Brookhaven’s trek to build its portion of the Peachtree Creek Greenway is one step closer. The City Council awarded a $7.99 million contract to Lewallen Construction Co. at its Oct. 23 meeting to build the first phase of the project between North Druid Hills and Briarwood roads.

No firm date for a groundbreaking of the first section of the Greenway was given, but city officials said they hope to see it happen before the end of the year. The first phase is required by contract to be completed in 270 days after actual construction begins.

Mayor John Ernst praised the council and city staff for reaching the point of awarding a contract. He said he and the rest of the council campaigned on or supported the Greenway when seeking office.

The red dots indicate where the Peachtree Creek Greenway is slated to go; the green dots are part of planned PATH400 trails.

He also said the city’s work to secure hotel-motel tax hike last year through the General Assembly to pay for the Greenway was a creative funding mechanism not done anywhere else in the state.

“I think this will be revolutionary for transit in Brookhaven and the region … and will be a model for other cities,” Ernst said.

Money to pay for construction contract is coming from a recently approved $12.4 million revenue bond. The bond is being paid off using the additional hotel-motel tax revenue created by the tax increase approved last year. The revenue bond gives the city an immediate cash flow and the flexibility to build out the the entire Greenway rapidly rather than using limited capital project funding each year and constructing only small pieces at a time, city officials said.

The Greenway is a 12-mile multi-use trail that is planned to connect Brookhaven to Chamblee, Doraville and to Mercer University in unincorporated DeKalb. The trail will be 14-feed wide and constructed from concrete.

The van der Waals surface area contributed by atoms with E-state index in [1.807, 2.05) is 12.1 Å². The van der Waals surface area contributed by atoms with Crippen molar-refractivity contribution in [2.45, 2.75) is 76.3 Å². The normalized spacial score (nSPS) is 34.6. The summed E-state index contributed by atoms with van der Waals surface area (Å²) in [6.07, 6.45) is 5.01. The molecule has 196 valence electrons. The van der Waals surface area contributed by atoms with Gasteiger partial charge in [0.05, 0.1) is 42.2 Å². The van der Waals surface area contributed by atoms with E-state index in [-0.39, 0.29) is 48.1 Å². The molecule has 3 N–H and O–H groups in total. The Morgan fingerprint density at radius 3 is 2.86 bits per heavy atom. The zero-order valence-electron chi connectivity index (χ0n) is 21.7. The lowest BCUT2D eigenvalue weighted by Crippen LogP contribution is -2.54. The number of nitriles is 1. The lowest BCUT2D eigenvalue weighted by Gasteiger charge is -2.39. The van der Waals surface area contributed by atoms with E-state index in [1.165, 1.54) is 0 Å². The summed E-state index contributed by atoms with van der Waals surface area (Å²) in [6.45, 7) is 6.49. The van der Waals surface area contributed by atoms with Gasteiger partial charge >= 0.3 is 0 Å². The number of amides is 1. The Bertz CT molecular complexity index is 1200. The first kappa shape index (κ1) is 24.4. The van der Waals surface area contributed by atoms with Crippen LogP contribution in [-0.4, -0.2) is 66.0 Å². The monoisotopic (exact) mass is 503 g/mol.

The Greenway is also expected to connect to PATH400 in Buckhead and eventually to the Atlanta BeltLine.

The first section between North Druid Hills and Briarwood Roads is the central link of Brookhaven’s approximate 3-mile portion of the entire Greenway. The other segments would extend south to a planned section of PATH400 in Buckhead and north to Corporate Square.

The first section of the Greenway is now just a gravel road used by DeKalb County trucks and crews to check on a sanitary sewer pipe that runs under the property. The area if filled with trees and large patches of bamboo. At different portions along the gravel road, the back of Northeast Plaza and Jackson Square Condominiums can be seen.

The multi-use path is in part designed to help employees of the Centers for Disease Control and Prevention offices in Corporate Square or Children’s Healthcare of Atlanta get out of cars and get off heavily congested roads and onto bicycles as part of their commute, Betsy Eggers, chair of the Peachtree Creek Greenway advocacy group, has explained.

The Greenway is expected to also boost economic development along Buford Highway, Ernst said. “First and foremost, this is providing transit,” he said.

City Manager Christian Sigman said state legislators agreed with the city the Greenway would become a regional and tourist attraction, making it eligible for the hotel-motel tax funds.

Councilmember Joe Gebbia said awarding the contract was a “historic” moment for the city. The Greenway will become the first green space in District 4 in south Brookhaven, he noted.

Marietta-based Lewallen Construction has constructed other trail projects, including the Silver Comet Trail in Paulding and Polk counties, the Arabia Mountain Trail and PATH400 in Buckhead.

The PATH Foundation will oversee construction of the first phase. The city hired the PATH Foundation last year to engineer the first section of the Greenway.

Dyana Bagby is a staff writer for Reporter Newspapers and Atlanta Intown.